Out of the gate, Wilson writes that, “Christianity has never made converts primarily by winning arguments but rather by capturing hearts.” Although this book falls into the category of apologetics, Wilson isn’t out to win arguments, he is convinced that the truths of Christianity will be as compelling for others as they have been for him. He writes with a style that doesn’t beat down, but gently leads along.
Throughout “Unparalleled” Wilson hits on some of the main, unique tenets of Christianity. He writes about the Trinity, the three persons of God, speaking to their uniqueness and how the relationship between the Father, the Son, and the Holy Spirit give us a better understanding of our own human need for connection and intimacy.
Wilson writes of the uniqueness of Jesus, asking the question as to whether the God of Christianity, Judaism, and Islam is the same God. He arrives at the conclusion that, “…to worship God at the exclusion of Jesus is to worship another god altogether.” For those who are seeking to be more inclusive, this conclusion will not be very appealing. Wilson goes on to write, “If one does not affirm that Jesus is God, one does not worship the same God as Christians.” It is through the uniqueness of Christ that we understand the essence of Christianity and the salvation that is offered.
We are all created in the image of God, and that, Wilson says, should impact the way that we look at others. Not only should it impact the way that we look at others, but is should also impact how we treat others as well. He writes, “Human life is sacred because God created it in his own image.” But Wilson is quick to point out, acknowledge, and confess that, “There have been too many prominent examples of professing Christians treating others as less-than-human.” In other words, while this is how we should act and view others, we certainly don’t always get it right. I appreciated this admission and the humility behind it.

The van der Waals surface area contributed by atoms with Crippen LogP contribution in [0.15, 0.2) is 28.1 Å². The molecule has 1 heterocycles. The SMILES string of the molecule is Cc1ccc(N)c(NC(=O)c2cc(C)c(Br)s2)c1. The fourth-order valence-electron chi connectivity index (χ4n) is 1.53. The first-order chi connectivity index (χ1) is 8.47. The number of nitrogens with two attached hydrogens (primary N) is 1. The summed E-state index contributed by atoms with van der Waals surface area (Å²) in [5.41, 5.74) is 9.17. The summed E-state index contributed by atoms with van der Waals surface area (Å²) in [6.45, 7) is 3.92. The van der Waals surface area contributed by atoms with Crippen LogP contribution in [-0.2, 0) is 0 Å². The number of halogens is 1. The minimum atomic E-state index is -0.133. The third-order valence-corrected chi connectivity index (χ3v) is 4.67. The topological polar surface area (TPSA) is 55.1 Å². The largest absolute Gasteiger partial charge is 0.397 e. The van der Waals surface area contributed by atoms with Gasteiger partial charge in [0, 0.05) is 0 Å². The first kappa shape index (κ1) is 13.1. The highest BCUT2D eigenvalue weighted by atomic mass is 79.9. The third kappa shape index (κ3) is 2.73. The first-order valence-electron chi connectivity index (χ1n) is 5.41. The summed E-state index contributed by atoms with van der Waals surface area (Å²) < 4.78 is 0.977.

Wilson covers the idea of grace, salvation, and the end of all things. He speaks to the impact of sin in this fallen world and the fact that salvation within Christian theology is something that comes from outside of ourselves. This external salvation is a unique concept compared to most other major religions who teach of a salvation through the efforts of the individual.
At one point, as Wilson writes about the brokenness of humanity, he writes, “The worst storms I have faced in my life have not occurred outside of me but rather have been found inside of me.” While I think I understand what Wilson is getting at, I’m not sure that I can completely agree with his statement. Yes, I can attest to the fact that, oftentimes, I am my own worst enemy, but in my own life, there have been significant storms that I have encountered that have occurred outside of me. These storms are a result of living in a fallen and broken world, there was no individual cause for some of them, and I would argue that they didn’t happen inside of me.
There is nothing in “Unparalleled” that is groundbreaking or new to me. Wilson has an engaging writing style and he gets his points across with clarity. While I was reading the book, I kept wondering to whom the book was written. Was it written for believers in Christ, those who are already convinced? Was it written to those who need to be convinced? It seems that it could be beneficial for those who are searching, not yet having come to the conclusion that Christianity is both convincing and compelling.
To those who believe in Christ and accept the claims of Christianity, Jesus is unparalleled, as is the salvation that he offers. If you are in a place of searching, needing to be convinced of Christianity’s claims, this might give you an overview or a snapshot of these claims. There are far deeper and more exhaustive books on the claims of Christianity that may serve you better, but for a basic overview, this might work. It’s not a must read, in my opinion, and anyone who is seeking something more academic may best be served elsewhere.